J.P. Morgan Chase’s settlement is just a template for more settlements on Wall Street. According to an article at MarketWatch, the Justice Department is planning to use the reported $13 billion settlement with J.P. Morgan as a blueprint for other similar settlements.
The deal to settle investigations by prosecutors into the firm’s issuance of bad mortgage investments to investors before the financial crisis could just be the start of many large settlements in the banking industry. The Justice Department plans to use a 1980s law which carries a lower burden of proof and gives prosecutors 10 years, instead of the standard 5 years, to pursue these cases. Some of the settlement money would have to go directly to struggling consumers, under the new model.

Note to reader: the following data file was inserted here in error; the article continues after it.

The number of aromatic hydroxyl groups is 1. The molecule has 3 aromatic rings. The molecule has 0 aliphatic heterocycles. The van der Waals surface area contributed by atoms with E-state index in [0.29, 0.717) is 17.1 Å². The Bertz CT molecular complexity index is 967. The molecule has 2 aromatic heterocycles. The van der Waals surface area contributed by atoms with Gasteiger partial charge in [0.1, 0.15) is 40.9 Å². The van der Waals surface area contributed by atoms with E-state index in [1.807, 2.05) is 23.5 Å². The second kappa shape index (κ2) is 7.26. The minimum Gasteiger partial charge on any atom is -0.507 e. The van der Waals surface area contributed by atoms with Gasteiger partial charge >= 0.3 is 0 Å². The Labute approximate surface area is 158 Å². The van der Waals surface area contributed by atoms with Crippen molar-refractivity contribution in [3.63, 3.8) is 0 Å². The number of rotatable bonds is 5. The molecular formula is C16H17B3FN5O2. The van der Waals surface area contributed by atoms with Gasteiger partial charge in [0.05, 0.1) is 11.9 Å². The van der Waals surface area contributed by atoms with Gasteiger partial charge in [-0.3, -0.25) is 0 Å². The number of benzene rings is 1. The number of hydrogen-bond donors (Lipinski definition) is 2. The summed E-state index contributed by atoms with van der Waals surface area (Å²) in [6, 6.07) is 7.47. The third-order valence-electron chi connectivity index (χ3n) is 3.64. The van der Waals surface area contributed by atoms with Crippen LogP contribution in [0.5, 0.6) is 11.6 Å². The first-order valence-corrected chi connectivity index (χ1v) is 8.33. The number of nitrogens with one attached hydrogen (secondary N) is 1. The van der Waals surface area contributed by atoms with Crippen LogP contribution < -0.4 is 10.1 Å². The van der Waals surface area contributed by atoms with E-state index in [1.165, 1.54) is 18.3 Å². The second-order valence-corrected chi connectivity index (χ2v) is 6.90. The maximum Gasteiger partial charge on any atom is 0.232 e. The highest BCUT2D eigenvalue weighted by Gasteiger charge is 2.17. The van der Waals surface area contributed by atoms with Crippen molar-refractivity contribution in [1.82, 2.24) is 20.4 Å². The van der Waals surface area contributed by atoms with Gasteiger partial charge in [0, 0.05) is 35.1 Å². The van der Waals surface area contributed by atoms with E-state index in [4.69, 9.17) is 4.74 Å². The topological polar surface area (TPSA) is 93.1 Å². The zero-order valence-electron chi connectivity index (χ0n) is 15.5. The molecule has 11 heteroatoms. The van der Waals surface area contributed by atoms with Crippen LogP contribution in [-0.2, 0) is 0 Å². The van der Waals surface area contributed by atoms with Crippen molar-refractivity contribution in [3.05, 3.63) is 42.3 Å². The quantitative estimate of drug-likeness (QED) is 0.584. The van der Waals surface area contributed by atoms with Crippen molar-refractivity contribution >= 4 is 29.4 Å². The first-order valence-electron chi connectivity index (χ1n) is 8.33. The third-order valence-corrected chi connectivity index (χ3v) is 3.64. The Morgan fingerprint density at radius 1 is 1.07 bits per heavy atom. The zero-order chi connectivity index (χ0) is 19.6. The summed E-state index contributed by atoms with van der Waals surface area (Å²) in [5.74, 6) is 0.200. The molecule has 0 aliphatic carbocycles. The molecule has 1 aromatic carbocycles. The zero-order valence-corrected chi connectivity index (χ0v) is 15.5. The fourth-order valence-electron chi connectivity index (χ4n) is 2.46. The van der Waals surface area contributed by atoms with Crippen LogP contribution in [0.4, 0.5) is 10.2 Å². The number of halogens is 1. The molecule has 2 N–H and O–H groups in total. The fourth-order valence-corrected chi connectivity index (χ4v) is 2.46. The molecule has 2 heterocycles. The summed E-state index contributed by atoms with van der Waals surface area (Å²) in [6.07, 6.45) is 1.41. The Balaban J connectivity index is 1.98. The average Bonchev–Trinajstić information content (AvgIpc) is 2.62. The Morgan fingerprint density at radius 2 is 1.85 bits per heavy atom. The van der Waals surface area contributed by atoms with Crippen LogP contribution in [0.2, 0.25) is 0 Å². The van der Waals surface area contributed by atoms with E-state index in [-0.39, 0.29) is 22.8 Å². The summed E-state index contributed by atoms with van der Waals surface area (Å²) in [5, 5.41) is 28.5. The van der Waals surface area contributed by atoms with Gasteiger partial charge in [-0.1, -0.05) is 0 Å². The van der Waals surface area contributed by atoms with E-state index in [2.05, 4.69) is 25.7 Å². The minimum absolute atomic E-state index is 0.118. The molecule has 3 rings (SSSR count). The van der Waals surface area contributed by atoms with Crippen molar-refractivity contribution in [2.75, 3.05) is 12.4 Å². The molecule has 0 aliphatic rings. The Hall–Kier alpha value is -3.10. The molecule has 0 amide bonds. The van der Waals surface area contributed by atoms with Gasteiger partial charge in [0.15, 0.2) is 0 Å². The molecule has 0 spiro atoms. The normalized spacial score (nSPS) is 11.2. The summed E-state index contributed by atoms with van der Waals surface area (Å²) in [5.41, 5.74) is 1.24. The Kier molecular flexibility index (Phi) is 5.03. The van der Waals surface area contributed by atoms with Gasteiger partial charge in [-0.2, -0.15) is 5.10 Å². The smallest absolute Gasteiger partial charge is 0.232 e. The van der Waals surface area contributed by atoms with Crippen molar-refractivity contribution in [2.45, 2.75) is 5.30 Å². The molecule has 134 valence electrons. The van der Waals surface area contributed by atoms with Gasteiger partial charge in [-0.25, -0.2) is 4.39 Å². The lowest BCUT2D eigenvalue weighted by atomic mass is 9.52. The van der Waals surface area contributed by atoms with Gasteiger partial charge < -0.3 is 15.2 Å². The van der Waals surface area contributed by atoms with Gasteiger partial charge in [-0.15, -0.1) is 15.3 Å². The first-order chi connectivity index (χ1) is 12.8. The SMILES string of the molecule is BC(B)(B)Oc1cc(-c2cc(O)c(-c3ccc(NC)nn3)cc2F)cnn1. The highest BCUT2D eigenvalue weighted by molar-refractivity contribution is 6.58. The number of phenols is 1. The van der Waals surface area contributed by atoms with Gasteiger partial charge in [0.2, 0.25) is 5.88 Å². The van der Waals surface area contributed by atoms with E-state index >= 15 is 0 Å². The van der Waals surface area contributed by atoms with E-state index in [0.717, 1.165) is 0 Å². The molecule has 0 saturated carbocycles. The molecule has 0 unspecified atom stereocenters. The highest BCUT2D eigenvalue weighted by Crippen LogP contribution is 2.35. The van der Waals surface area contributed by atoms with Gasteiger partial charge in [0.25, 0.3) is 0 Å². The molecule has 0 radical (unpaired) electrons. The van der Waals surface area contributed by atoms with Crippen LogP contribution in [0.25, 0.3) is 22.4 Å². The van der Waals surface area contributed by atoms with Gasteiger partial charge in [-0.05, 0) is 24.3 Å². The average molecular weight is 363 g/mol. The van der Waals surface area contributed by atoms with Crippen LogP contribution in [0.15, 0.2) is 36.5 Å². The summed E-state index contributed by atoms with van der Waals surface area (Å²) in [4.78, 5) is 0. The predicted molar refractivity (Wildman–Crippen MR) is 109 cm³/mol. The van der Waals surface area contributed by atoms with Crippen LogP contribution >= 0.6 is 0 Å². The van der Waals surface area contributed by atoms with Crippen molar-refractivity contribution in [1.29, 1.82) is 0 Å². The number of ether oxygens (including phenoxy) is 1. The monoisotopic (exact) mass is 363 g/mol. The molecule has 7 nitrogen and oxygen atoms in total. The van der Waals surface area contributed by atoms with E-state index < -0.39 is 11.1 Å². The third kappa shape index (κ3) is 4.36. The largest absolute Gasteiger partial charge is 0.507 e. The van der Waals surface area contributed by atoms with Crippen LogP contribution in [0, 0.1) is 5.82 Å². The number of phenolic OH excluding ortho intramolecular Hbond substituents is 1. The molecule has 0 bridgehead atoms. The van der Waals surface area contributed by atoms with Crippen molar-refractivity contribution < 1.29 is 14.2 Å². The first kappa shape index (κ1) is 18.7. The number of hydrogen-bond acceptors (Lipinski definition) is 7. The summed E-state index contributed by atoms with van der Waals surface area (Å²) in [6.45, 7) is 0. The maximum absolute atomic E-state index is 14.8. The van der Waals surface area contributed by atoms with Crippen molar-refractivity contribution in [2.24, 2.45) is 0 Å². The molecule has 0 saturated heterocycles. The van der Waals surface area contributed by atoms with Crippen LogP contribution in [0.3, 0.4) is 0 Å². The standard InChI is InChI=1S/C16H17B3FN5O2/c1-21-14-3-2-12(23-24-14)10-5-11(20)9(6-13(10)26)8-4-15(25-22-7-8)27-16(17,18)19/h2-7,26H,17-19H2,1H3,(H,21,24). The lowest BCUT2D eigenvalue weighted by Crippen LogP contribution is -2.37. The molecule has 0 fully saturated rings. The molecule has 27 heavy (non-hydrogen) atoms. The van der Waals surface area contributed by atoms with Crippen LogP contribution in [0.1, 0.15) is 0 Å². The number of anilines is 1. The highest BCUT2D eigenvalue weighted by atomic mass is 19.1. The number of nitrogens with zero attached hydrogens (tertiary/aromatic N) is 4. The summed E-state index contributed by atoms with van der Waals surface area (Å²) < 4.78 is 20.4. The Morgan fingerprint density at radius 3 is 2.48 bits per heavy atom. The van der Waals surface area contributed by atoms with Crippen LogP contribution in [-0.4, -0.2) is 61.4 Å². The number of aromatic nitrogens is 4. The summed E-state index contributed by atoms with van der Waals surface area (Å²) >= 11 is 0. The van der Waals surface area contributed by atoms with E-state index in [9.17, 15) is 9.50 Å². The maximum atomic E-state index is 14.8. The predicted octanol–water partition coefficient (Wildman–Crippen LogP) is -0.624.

J.P. Morgan has been accused of selling troubled mortgage securities, many of which originated from its acquisitions of Bear Stearns and Washington Mutual. Almost every major Wall Street firm issued similar mortgage securities before the crisis and could become targets under this new approach by prosecutors.
When the housing boom crashed five years ago, investors lost billions on their investments and the banks were accused of intentionally selling bad mortgages. Now five years later, banks, including Bank of America Corp. and Citigroup, have been saddled with ongoing litigation from the regulators, prosecutors, states and investors.
This switch in prosecution theories, which effectively extends the statute of limitations, will undoubtedly result in longer investigations, and more uncertainty for targets and potential targets of those investigations.